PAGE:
Pork operations across the country are now instituting a new level of “clean” to help defend against the virulent spread of Porcine Epidemic Diarrhea virus (PEDv). Iowa pork producer and veterinarian Dr. Craig Rowles spoke at the 2014 National Pork Industry Forum in Kansas City, Mo., where he explained why standard sanitization efforts fall short.
“If there are a million virus particles in a milliliter of fecal material and we disinfect it to 99.9999, statistically we still have a virus in that milliliter of material that is infective,” says Rowles. “The level of cleaning and sanitation that we’ve instituted on our farms has gone to a level above and beyond anything we’ve ever done before.”
To wage war against the devastating disease, producers need to attack PEDv’s weaknesses: hot and dry conditions.
On his farms, Rowles and his staff clean rooms between groups, heating up and then drying facilities. No pigs are loaded into wet rooms, and trailers for hauling pigs are washed and heated to 160 degrees for at least 10 minutes.
According to discussions at a water and nutrient management field day hosted by the University of Manitoba, heating rooms or trailers to 160 degrees appears to be the “magic number” to kill the pathogen. Even so, using a hot water high-pressure washer is just one step in the protocols needed to increase biosecurity measures.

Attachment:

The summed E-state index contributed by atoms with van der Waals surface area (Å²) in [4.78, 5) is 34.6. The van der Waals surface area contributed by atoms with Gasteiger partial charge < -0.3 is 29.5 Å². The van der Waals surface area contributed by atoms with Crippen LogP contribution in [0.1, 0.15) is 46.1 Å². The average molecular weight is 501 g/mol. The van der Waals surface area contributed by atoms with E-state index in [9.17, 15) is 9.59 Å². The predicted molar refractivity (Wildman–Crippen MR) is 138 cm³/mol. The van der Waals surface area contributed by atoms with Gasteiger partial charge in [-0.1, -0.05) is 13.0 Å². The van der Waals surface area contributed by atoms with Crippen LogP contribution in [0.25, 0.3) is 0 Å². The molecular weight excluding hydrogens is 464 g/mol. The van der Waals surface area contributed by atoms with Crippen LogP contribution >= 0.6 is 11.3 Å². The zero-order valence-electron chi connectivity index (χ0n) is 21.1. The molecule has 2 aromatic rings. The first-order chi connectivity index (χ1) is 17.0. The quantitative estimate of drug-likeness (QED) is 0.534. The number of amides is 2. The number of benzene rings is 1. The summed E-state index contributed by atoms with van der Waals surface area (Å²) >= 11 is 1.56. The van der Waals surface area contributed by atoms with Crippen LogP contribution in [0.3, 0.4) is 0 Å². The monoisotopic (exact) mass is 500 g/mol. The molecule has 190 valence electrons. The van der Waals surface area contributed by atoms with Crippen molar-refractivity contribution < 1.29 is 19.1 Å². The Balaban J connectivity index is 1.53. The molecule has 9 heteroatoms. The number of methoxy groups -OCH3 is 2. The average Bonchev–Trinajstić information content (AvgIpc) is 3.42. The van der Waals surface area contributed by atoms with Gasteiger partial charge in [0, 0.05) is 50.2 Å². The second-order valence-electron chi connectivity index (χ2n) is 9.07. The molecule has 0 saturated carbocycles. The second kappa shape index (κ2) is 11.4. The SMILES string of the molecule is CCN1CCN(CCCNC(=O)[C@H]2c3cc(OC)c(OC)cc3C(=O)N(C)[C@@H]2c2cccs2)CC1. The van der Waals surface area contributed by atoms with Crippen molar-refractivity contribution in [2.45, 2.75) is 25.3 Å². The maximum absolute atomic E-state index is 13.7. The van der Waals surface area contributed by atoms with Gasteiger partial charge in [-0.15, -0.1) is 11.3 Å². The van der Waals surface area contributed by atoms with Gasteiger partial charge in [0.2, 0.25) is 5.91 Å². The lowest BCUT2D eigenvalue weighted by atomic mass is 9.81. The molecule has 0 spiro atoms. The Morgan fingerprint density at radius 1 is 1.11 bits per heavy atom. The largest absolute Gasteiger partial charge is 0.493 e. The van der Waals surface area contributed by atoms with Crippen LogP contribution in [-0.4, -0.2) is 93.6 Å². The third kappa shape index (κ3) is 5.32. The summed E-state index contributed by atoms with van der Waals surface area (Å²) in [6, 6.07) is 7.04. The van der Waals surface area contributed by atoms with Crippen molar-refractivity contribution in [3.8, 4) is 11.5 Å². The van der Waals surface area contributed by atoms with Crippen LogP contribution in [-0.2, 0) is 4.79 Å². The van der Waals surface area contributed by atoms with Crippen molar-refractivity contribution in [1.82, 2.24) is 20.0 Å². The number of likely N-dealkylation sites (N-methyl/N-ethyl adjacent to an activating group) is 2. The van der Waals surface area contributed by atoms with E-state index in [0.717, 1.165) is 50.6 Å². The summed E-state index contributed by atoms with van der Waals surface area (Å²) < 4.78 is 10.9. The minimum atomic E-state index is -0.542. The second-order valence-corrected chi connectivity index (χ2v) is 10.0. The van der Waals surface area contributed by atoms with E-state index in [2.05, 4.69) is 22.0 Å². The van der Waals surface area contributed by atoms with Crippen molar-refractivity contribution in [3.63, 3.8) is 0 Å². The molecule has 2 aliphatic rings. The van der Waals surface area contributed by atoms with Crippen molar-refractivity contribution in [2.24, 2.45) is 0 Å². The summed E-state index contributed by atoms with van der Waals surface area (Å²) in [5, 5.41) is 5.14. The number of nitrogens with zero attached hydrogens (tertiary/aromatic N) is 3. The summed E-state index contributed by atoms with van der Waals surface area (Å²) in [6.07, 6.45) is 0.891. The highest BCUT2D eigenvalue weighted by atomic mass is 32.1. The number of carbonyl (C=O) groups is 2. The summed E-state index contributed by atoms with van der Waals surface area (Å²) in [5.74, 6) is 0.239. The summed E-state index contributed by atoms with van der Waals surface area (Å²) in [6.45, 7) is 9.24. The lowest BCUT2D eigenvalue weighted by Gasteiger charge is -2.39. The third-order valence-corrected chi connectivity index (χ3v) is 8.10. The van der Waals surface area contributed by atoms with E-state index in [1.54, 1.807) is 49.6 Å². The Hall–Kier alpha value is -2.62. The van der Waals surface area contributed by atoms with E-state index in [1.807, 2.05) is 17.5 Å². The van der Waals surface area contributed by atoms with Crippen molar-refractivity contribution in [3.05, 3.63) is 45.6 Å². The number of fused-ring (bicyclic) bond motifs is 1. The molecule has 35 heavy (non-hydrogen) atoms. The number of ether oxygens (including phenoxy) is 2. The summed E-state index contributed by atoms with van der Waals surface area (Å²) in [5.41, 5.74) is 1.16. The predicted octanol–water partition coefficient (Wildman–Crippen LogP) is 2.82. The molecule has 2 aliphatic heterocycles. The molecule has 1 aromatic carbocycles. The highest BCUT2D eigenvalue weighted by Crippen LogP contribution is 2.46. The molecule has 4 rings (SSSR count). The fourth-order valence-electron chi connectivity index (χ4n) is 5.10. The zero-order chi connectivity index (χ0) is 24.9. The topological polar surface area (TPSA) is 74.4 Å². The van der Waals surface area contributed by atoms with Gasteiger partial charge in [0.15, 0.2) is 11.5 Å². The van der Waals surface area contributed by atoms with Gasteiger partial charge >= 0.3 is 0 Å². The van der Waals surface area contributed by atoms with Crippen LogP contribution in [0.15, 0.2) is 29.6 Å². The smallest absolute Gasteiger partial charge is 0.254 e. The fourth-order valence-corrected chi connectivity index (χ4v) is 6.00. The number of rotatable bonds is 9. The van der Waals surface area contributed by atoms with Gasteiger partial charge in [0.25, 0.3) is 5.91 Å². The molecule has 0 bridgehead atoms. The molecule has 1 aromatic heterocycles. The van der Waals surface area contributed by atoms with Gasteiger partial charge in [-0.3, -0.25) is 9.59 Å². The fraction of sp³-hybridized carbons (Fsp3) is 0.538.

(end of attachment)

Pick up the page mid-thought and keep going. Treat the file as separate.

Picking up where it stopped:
Boost Your Biosecurity
The National Pork Board suggests several recommendations to enhance a farm’s biosecurity efforts:
- Establish and visibly mark a “line of separation” that defines the areas to be used by off-farm workers, and the areas to be used by farm or market personnel. There may be several such lines throughout a farm.
- Talk to all service providers to ensure they understand the critical nature of PEDV and your new site-access restrictions. Don’t forget to include the farm’s non-production staff.
- Completely clean, disinfect, and dry trucks and trailers, inside and out, after every use. This starts by removing all bedding and debris, as well as using soap, detergent and disinfectant. Don’t forget to clean the cab, too.
- Wear coveralls and boots when going to a production site or packing plant. When leaving, remove protective clothing before entering the truck cab.
- After transporting pigs, isolate and wash coveralls at a non-production site or throw disposables away off-farm.
- Restrict animal haulers’ access to the truck or trailer only. Load-out crews should not re-enter buildings without washing, and/or changing coveralls and boots first.